Wednesday, August 19, 2009
When I first heard of Meppen (mein Mann's hometown) my only thought was that it sounded like the name of a particularly zany muppet, but over the past few years, I've had the opportunity to explore (or at least drive by) it's many charms....um....the New Jersey Nightclub, for example...and Jumpy's American Pizza (I am fairly sure nobody from Jumpy on down has ever been anywhere in the vicinity of America (or Italy for that matter)), and the Hotel Pöker (sounds like Puker) come to mind. OK, so I have at times struggled to really see Meppen's charming side, although the natural setting is quite nice and behind the family home there are some work horses - the really giant ones with lots of hair/fur in the winter that I really like, along with many duck couples that hang out on the main square....I really do try to like Meppen.
We went up to Meppen this month to collect a load of furniture for our new apartment and managed to squeeze in a few day trips so mein Mann could show me Emsland (the region where Meppen is situated). When we met, mein Mann told me he was from "the Iowa of Germany." Perhaps: there's a lot of farmland -- very pretty in the German way (all very precisely groomed, nary a grain out of Ordnung and to my own personal horror and dismay: not a single farmstand).
First, he showed me a bunch of piles of rocks aka megalithic graves (apparently his ancestors were very strong):
Also, a lovely mill (what's not to like about a place that has Mills listed at the top (I kid you not) of their list of tourist attractions?):
And a few nice Schlosses and (after sneaking sans passport across the Dutch border, where, by the way, we immediately encountered an adorable farm stand) to see a very nice fort.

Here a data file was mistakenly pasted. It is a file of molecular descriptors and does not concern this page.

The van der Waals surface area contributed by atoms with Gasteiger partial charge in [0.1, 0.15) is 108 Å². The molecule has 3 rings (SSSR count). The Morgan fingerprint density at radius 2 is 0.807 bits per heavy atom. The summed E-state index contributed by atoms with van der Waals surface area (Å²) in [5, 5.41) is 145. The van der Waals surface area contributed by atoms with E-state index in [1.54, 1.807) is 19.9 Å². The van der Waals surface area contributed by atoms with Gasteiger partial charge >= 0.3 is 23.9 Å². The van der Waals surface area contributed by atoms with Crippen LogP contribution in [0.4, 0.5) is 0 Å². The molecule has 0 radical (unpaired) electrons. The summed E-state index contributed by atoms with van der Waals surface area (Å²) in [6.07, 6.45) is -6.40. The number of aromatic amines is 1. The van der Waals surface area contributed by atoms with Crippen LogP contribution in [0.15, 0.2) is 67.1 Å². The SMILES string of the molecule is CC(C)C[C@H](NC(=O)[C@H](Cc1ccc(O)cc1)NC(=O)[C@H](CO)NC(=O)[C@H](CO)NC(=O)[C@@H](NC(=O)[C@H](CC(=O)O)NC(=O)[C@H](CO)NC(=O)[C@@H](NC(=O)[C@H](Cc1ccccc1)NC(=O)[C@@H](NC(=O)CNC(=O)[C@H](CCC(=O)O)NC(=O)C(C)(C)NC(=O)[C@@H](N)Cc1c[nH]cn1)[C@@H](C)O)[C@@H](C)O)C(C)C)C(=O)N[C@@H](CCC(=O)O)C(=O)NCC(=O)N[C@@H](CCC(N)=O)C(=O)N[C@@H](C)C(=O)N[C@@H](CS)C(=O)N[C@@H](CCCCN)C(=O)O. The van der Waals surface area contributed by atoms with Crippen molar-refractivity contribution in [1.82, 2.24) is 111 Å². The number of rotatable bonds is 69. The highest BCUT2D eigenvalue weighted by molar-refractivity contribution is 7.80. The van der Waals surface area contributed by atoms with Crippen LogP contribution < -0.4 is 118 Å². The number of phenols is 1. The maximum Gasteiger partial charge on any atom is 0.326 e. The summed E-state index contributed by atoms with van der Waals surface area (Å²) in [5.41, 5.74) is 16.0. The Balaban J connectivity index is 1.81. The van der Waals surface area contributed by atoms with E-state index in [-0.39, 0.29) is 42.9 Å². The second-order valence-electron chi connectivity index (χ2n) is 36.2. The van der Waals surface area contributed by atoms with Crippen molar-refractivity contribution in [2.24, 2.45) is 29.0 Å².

Along with rocks and mills,
Along with rocks and mills, Emsland is also known for Schnapps production. I was particularly taken with this bottle of Hasetaler Korn, which promises a "guarantee of origin" and actually lists the names of the farmers whose wheat was used in the Schnapps' production along with the specific location of the farm!
Tuesday, August 11, 2009
Sorry for that little pause ... ten days in Campania, a move across town, another move (down from Meppen) and a lack of internet in the new apartment (evil landlord + German phone company bureaucracy=bad combination).
Anyway, all I can say is Amalfi Coast Aschmalif Coast. Ok, I haven't been there and it is supposed to be nice, but I am pretty sure that Cilento is all that without the nonsense (tourists, high prices...). We flew to Naples and immediately headed south to Cilento (stopping to visit the Greek ruins at Paestum and watch the sun set behind Capri from Agropoli). We hiked from village to village (with help from a few buses) ... We ate produce that was actually ripe (peaches with flavor being a rare item and infamous flavorless Dutch tomatoes being all too common in Berlin), were repeatedly pushed to gluttony by the Italian mamas at the hotels/agriturismi/guesthouses we visited, got sunburned despite having rented a beach umbrella, ate as much gelato and espresso as we could manage, spoke a lot of fake Italian (ie Spanish with an Italian-ish accent and a few Italian words thrown in for authenticity (plus the all too frequent Portuguese or Catalan word), got a lot of strange looks from the locals because we were (gasp) walking, enjoyed a lot of local plonk (mein Mann's new favorite English word) and fresh-as-can-be buffalo mozzarella, (one of us) got bitten by every mosquito in Campania (but not on the eye!), witnessed the (modern) city of Pompeii's Pompeii Idol-ish contest in the main piazza (oddly, nobody but us found the whole thing hysterical), romped around Naples eating our weight in pizza, fried zucchini blossoms, sfoggliatelle, and seafood, and (gasp) witnessed a women get hit by a car in the marketplace near our hotel (luckily it was right in front of a hospital).
And for your viewing pleasure, two of my favorite shots...
I was really into these trucks selling watermelon that we saw all over Cilento:
When trying to find a bus schedule in one small village (to get to another village across the valley that we could literally see from our hotel room), we were directed to something like a town hall -- they, like everyone else we asked) couldn't understand why we would want to go there or for the life of them tell us how to get there. While not very helpful, they were quite nice, and I particularly appreciated the bags of zucchini blossoms on the official's desk: